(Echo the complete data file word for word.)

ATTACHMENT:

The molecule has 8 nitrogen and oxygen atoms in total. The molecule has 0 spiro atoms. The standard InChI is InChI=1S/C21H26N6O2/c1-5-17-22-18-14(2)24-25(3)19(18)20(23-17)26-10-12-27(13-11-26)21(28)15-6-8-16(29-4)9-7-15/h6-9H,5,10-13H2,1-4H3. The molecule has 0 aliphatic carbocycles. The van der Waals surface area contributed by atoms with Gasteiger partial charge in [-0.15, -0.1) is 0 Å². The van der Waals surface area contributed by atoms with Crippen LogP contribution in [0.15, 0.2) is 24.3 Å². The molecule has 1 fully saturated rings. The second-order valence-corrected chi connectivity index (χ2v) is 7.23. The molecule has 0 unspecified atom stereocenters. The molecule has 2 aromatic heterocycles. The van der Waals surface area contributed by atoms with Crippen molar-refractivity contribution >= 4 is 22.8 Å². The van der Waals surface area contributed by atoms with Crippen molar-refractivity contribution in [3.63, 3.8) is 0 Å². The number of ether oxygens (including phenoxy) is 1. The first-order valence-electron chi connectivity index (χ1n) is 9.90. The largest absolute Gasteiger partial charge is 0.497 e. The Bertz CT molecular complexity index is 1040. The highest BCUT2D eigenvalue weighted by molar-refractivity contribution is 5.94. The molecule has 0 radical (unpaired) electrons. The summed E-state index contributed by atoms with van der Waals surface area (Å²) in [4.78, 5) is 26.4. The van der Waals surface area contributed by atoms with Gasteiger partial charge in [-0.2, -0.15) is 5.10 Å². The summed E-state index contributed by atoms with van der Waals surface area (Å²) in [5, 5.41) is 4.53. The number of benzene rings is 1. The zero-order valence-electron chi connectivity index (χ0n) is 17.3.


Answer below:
The molecule has 8 nitrogen and oxygen atoms in total. The molecule has 0 spiro atoms. The standard InChI is InChI=1S/C21H26N6O2/c1-5-17-22-18-14(2)24-25(3)19(18)20(23-17)26-10-12-27(13-11-26)21(28)15-6-8-16(29-4)9-7-15/h6-9H,5,10-13H2,1-4H3. The molecule has 0 aliphatic carbocycles. The van der Waals surface area contributed by atoms with Gasteiger partial charge in [-0.15, -0.1) is 0 Å². The van der Waals surface area contributed by atoms with Crippen LogP contribution in [0.15, 0.2) is 24.3 Å². The molecule has 1 fully saturated rings. The second-order valence-corrected chi connectivity index (χ2v) is 7.23. The molecule has 0 unspecified atom stereocenters. The molecule has 2 aromatic heterocycles. The van der Waals surface area contributed by atoms with Crippen molar-refractivity contribution >= 4 is 22.8 Å². The van der Waals surface area contributed by atoms with Crippen molar-refractivity contribution in [3.63, 3.8) is 0 Å². The number of ether oxygens (including phenoxy) is 1. The first-order valence-electron chi connectivity index (χ1n) is 9.90. The largest absolute Gasteiger partial charge is 0.497 e. The Bertz CT molecular complexity index is 1040. The highest BCUT2D eigenvalue weighted by molar-refractivity contribution is 5.94. The molecule has 0 radical (unpaired) electrons. The summed E-state index contributed by atoms with van der Waals surface area (Å²) in [4.78, 5) is 26.4. The van der Waals surface area contributed by atoms with Gasteiger partial charge in [-0.2, -0.15) is 5.10 Å². The summed E-state index contributed by atoms with van der Waals surface area (Å²) in [5, 5.41) is 4.53. The number of benzene rings is 1. The zero-order valence-electron chi connectivity index (χ0n) is 17.3.